One of the nicest things about Christmas is that it’s an ideal time to tell your friends to seek out holiday specials which you find rewarding that they may have never heard of before. Now, there’d be no point in me telling you to check out How the Grinch Stole Christmas, the Chuck Jones masterpiece that might be the very definition of a perfect cartoon. You’ve all seen it. Several times. But you may not have seen A Very Merry Cricket, another Jones-directed TV short which is wonderful and charming in its own right.
First airing in 1973, A Very Merry Cricket–which often gets confused with Cricket on the Hearth, the strange Rankin/Bass toon I discussed in an earlier article–served as a sequel to The Cricket on Times Square (also helmed by Jones). I’ve somehow never seen Times Square even after all these years, but it gets a handy recap in its follow-up, telling the story of a cricket with an astute ear that allows him to play any music her hears with his wings like a violin. He then uses his gift to give an increasingly hostile New York City a moment of peace, his music being so beautiful that everyone stops to not only listen, but appreciate their fellow man. A Very Merry Cricket has the exact same plot (which might give it some naysayers out there, but it’s hard to find many professional reviews for this special online), with Chester Cricket being summoned by his friends Tucker the mouse and Harry the cat (who basically function like a married couple, even if saying the cartoon has homosexual undertones might be a little far-fetched) to return to New York and perform his miracle once again.
Now, this might not sound like anything you would need to take the effort to watch on paper, yet Jones–whose status as one of the most legendary animators who ever lived could never be debated–makes it all not only warm and funny, but also sincere and even poignant. The sequel is unashamed of repeating the original (there’s a song in which our heroes merrily sing that “we did before, and we can do it again”), and there are plenty of great gags sprinkled throughout. On two occasions, Tucker finds himself in the jaws of a scrawny alley cat. While other cartoons might turn this cat into a villain into a villain, Jones makes him friendly and even borderline lovable. He’s helpful to Harry when he inquires as to Chester’s whereabouts, and he’s apparently also married, casually staying that he’s expected home because they’re having “roast mouse with Yorkshire pudding.” Him searching for his lost meal through his cheeks is the stuff of classic Chuck Jones, and his later appearance towards the end of the special is even more amusing.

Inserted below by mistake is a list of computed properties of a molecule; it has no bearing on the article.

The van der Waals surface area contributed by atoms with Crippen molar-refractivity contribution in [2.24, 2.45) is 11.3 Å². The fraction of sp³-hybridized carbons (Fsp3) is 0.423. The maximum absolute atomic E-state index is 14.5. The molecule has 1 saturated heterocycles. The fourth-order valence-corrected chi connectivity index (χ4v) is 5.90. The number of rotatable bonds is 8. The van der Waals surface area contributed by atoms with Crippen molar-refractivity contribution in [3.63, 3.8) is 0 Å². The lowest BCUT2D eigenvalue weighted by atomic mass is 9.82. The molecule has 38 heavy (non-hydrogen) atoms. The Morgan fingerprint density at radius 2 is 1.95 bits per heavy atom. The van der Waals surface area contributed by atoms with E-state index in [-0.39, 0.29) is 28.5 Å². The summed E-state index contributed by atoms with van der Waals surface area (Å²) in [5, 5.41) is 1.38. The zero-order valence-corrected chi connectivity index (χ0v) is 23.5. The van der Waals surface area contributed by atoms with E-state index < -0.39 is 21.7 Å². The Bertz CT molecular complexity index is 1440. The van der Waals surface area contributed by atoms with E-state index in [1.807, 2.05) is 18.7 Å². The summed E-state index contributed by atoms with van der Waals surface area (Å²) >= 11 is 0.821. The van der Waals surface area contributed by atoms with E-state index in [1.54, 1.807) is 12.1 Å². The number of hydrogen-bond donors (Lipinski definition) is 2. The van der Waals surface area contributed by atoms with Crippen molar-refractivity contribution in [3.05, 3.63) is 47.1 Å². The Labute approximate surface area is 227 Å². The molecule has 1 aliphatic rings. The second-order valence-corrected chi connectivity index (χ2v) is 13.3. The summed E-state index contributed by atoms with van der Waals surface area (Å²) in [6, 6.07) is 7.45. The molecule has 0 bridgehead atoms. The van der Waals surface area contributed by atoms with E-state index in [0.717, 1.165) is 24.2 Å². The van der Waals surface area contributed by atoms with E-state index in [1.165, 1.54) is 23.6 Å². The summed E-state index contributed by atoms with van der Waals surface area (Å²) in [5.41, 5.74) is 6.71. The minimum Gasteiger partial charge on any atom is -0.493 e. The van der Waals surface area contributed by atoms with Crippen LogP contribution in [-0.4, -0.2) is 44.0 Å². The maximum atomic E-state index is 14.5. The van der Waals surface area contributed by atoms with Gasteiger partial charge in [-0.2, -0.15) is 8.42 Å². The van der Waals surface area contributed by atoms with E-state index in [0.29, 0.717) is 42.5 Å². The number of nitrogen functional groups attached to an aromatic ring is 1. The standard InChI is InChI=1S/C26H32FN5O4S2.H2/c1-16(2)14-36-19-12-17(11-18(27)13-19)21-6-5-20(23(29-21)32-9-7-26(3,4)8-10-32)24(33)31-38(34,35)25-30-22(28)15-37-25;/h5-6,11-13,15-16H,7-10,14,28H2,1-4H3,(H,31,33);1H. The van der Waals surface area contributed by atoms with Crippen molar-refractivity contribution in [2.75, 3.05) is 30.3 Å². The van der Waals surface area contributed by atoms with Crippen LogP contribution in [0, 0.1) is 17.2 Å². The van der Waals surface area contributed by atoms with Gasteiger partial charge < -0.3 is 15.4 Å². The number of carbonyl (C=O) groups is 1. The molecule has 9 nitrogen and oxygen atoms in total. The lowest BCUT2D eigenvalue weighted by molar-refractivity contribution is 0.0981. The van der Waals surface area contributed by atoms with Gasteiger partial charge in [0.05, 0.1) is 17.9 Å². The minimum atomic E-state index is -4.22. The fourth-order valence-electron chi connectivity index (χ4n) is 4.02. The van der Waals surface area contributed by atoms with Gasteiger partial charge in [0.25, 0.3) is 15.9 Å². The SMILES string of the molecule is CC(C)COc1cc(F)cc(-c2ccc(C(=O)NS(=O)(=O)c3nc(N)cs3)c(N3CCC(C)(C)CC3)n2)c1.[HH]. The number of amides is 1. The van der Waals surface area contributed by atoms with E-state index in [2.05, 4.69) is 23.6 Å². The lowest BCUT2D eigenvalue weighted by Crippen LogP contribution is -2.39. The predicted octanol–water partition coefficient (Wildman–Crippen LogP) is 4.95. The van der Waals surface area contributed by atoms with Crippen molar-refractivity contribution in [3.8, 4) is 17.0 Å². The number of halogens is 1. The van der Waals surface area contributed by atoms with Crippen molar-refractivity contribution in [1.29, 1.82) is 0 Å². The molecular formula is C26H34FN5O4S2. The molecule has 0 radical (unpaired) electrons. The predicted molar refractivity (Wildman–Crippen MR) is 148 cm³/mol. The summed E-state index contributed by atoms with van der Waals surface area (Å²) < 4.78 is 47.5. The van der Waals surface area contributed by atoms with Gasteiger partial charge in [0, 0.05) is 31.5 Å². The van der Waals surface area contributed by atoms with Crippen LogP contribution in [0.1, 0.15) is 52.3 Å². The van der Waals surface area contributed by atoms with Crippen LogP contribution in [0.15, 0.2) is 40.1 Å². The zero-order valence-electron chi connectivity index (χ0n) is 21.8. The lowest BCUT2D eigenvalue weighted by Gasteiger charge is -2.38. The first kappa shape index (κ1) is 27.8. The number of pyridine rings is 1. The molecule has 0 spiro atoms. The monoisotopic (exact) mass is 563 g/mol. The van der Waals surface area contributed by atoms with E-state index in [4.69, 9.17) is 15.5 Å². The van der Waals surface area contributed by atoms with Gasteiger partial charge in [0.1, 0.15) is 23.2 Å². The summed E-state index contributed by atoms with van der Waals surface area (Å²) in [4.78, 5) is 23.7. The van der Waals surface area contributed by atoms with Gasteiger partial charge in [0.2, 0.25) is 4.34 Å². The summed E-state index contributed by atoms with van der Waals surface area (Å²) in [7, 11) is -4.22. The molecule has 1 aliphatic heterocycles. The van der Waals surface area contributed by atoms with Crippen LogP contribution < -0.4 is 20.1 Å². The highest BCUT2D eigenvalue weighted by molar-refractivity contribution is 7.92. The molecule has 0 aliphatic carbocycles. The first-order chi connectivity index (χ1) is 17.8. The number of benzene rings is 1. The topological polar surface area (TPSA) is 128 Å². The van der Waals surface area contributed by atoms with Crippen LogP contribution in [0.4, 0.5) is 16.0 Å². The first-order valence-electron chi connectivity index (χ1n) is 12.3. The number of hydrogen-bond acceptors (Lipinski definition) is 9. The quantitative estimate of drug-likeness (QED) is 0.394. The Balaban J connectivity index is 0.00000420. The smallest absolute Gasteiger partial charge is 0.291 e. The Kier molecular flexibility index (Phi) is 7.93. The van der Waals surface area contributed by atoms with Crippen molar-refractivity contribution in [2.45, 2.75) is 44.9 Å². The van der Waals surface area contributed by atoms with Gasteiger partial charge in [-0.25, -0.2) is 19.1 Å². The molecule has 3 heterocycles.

In addition to the great animation, there’s also a terrific soundtrack on display here. During the climatic sequence in which Chester is set to once again play for New York in order to sooth its soul, the city is far too noisy for him to be able to play. A disco version of “Silent Night” dominates everything here, and in addition to being quite catchy (I love disco remixes of pretty much any song), it also plays into what Christmas has become for the people at this point: it has taken that which is meant to be peaceful and turned it into chaos, and the night, ironically, is anything but silent.
Of course, Chester–spoiler alert–does still get to play for the city, resulting in a sequence which is absolutely gorgeous. The artwork, to the best of my knowledge all done by Jones himself, is simply breathtaking, highlighting the shreds of humanity that we all collectively share as a human spirit. Candles and other forms of light are sometimes the only form of movement on screen, as Chester’s music has literally and figuratively caused the people of New York to stand still for a moment. It’s evident that Jones apparently felt this was a terrific ending, as he found a way to incorporate into A Chipmunk Christmas a few years down the road (that cartoon, by the way, is also pretty great, finding a magical way to incorporate Mrs. Claus into its story towards its conclusion).
Ultimately, A Very Merry Cricket hasn’t been given the Christmas classic status it deserves. While it would be tempting to lament over that, there are so many holiday specials trying to make their way onto television every year that doing so would be overly bitter. But if you’ve never seen this Chuck Jones cartoon, do yourself a favor and try to give it a watch this season. After all, more so than ever right now, we could all stand to take a moment to like one another, couldn’t we?
Next: The Santa Clause movies made Tim Allen into a holiday icon.